JUNEAU, Alaska – An Alaska health worker is doing “right” after having an adverse reaction minutes after receiving Pfizer’s COVID-19 vaccine, officials said. The health worker, who was identified as a middle-aged woman, experienced an allergic reaction, including flushing and shortness of breath, within 10 minutes of receiving the first of Pfizer’s two-dose injection on Tuesday.
She was still being observed in the Bartlett Hospital foyer at the time of the incident.
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The woman, whose name is being withheld, suffered an anaphylactic reaction that required hospitalization and monitoring, and will not receive the second dose of the vaccine, officials said at a news conference on Wednesday. She had no history of allergies and was taking a Benadryl to relieve symptoms, but it didn’t work.
(Photo by JUSTIN TALLIS / AFP via Getty Images)
Once admitted to the Bartlett Hospital emergency room, her symptoms resolved within moments of receiving epinephrine. She also received Pepcid and Benadryl through an IV, according to a press release. She is in stable condition and will be released later on Wednesday.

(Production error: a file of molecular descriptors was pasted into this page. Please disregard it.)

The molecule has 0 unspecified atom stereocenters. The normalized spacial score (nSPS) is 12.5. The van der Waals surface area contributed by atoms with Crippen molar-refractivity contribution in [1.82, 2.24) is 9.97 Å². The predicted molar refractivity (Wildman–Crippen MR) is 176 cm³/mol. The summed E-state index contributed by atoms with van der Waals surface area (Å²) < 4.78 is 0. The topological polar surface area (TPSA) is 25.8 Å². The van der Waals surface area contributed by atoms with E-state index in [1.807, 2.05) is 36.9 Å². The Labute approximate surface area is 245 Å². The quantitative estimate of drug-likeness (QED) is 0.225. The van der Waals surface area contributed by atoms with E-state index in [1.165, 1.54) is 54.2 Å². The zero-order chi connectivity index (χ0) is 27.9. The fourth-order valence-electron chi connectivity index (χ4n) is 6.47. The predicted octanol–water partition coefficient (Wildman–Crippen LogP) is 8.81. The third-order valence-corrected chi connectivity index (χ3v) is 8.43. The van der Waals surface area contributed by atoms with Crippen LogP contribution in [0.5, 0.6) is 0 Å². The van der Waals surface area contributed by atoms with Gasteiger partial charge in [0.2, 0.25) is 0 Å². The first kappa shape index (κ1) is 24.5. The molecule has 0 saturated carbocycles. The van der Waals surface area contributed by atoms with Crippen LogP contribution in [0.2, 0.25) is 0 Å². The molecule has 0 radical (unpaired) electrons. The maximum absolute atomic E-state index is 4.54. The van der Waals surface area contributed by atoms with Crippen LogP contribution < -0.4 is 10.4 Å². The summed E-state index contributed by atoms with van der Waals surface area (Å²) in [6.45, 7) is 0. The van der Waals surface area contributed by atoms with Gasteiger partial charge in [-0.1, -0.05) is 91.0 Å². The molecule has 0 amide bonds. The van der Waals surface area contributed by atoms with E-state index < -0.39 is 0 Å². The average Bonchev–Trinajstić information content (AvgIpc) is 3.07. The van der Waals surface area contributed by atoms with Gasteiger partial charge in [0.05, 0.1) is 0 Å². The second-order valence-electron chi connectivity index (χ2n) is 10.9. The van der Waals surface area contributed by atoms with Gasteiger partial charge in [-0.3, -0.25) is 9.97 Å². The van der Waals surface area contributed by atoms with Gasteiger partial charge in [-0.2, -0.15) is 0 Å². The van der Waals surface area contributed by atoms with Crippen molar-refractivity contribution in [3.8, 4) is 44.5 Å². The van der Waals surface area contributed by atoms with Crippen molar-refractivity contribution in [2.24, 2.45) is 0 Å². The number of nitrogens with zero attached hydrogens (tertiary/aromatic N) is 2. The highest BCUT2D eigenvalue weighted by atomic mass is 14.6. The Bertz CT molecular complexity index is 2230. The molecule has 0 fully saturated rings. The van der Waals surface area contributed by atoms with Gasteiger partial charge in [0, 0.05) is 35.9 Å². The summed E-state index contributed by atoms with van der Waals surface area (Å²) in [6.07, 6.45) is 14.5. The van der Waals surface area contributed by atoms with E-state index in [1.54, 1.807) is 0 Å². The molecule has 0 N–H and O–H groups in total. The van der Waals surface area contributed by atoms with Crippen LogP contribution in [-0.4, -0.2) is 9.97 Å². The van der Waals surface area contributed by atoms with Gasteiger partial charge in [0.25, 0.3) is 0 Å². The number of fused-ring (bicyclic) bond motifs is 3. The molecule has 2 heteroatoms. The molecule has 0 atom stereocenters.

“We expected such an adverse reaction to occur after reports of anaphylaxis were made in England after people there received the Pfizer-BioNTech COVID-19 vaccine,” said Dr. Anne Zink, Alaska Chief Medical Officer. “All sites approved to provide vaccinations in Alaska must have drugs on hand to treat an allergic reaction, and that was the case in Juneau.”
Alaska health officials said there would be no changes to vaccine distribution plans after the incident and the woman had been excited to receive the vaccine.
The side effect is the first case in the US.
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